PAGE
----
Rethinking Materials Summit: Aquapak signals European turning point as barrier coating R&D advances
18 May 2023 --- At the Rethinking Materials Innovation and Investment Summit, which concluded yesterday in London, UK, Aquapak CEO Mark Lapping detailed the findings of a new report that appears to show the European packaging industry is hitting a turning point on environmental sustainability investments.
The report, titled “Sustainable Packaging in Europe: The Drive for Change,” shows that industry stakeholders are increasingly shifting the balance of materials they plan to use in the future.
The findings are drawn from research by packaging experts in the UK, Italy and Germany, revealing that 62% expect their company to increase budgets for alternative packaging materials such as fiber-based and bioplastics over the next five years, with a further 23% expecting to see budgets increase “dramatically.”
Speaking to PackagingInsights, Lapping says Aquapak used the summit to “gain information and collaborative opportunities. We recognize how important it is that the industry works together to accelerate change,” he says.
Innova Market Insights listed ”Plastics Circularity” as its top trend for 2023, noting that 61% of global consumers believe the increased use of plastic packaging is necessary – although perhaps undesirable – since the COVID-19 pandemic for safety reasons.
At the same time, consumers don’t want to be misled. The market researcher flagged that environmental claims like “carbon impact,” “reduced packaging,” and “plastic-free” on F&B packaging have almost doubled (92%) since 2018. However, the proliferation of sustainability messaging has created fears of unsubstantiated claims.
This rise in industry funding presented in the study includes the predicted increase in the use of multi-material (a combination of paper and plastic), new polymers and paper over the next five years, while the use of PE is set to decline.
The study shows that when it comes to the three of the most common packaging materials, the majority (83%) of respondents expect to increase the use of multi-material across their product portfolios and almost three quarters (72%) will make more use of paper over the next five years.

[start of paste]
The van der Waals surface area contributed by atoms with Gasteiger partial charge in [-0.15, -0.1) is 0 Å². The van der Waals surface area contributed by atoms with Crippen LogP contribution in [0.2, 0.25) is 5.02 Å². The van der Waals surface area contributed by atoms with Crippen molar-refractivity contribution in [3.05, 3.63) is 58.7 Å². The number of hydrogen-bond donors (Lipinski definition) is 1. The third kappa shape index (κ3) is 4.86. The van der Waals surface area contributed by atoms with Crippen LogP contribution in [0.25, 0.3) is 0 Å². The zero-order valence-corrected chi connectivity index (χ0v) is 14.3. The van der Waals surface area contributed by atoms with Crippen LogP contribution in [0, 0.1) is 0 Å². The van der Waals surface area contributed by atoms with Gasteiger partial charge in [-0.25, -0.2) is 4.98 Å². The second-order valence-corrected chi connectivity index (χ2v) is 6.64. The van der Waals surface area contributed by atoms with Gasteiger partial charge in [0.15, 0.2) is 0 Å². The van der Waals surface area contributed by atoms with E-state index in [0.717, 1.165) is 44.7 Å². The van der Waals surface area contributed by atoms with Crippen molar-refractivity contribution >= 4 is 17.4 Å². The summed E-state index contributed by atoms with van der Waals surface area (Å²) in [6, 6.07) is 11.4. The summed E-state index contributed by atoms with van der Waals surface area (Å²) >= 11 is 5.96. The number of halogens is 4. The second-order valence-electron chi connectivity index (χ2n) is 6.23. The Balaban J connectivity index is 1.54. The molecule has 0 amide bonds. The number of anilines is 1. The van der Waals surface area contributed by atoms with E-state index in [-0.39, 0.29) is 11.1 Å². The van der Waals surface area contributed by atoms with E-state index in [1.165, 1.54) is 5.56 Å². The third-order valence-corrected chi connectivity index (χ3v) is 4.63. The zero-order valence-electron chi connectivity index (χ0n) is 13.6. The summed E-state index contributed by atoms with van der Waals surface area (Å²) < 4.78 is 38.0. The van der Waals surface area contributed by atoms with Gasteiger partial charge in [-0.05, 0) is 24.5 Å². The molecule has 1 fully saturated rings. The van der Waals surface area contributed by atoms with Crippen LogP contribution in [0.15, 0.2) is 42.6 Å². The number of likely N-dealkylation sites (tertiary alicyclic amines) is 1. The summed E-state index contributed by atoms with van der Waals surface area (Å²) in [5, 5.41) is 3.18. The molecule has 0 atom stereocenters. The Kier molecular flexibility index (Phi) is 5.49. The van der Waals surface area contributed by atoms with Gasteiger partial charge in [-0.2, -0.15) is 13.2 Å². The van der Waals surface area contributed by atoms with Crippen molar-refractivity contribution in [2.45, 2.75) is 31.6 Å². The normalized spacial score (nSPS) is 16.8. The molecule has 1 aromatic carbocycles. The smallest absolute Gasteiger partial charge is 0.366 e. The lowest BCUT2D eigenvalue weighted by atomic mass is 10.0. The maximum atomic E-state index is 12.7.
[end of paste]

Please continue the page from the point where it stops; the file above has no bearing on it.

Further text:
Regarding new materials, 69% and 65% anticipate greater use of new polymers, such as polyvinyl alcohol and bioplastics, respectively, in their packaging material. These trends are similar over a ten-year horizon, according to the findings.
The data also shows the use of PE is set to see a decline over the next five years, with 45% of respondents seeking to use less of the material across their product portfolios.
Regarding the most important attributes of the packaging material used, product protection is the key feature, with barrier properties, shelf life extension and functionality (ease of use for the end-consumer) regarded as more important than recyclability.
Barriers to change
Aquapak’s flagship product is the Hydropol barrier coating, a functional oxygen barrier film for complex packaging that is capable of replacing the most widely used oxygen barrier – ethylene vinyl alcohol, as part of a multilayer structure.
“There is no one-stop material solution to solve all our problems and companies should stop claiming there is one. The materials chain is too complex, and the demands on the functionality and now the end of life mean combinations of different technologies are required,” Lapping tells us.
As an enabling technology, Hydropol can be used on its own or in combination with other materials to enhance recyclability, compostability and end-of-life options, according to the company.
“Our research shows that the European packaging industry is moving toward more sustainable materials such as paper and new polymers as they focus on the circular economy,” continues Lapping.
“However, it is also clear that the job packaging has to do is paramount, with product protection and functionality a priority. The good news is that new barrier film technologies exist, offering both performance and environmental responsibility at scale.”
Policy hurdles ahead
Recently, PackagingInsights spoke to Lapping about the lack of UK funding offered to the plastics sector, despite it being Britain’s second biggest industrial employer, according to the British Plastics Federation. The industry has an annual sales turnover of over £27 billion (US$33 billion) and employs approximately 182,000.
However, the UK’s annual spending budget, announced in March, did not prioritize funding for the industry despite the environmental pressure incurred by plastics usage and the desire of both consumers and producers to shift toward less harmful materials like bioplastics.
Lapping said that more funding is needed to connect producers with universities, where research continuously creates alternative material solutions.
“We [Aquapack] already work with nine UK universities, and there is so much going on there that if you could create an aligned structure around these clusters between research and business, it would be a great opportunity,” he said.
“We’ve had to do this with no public money or government support.”
By Louis Gore-Langton
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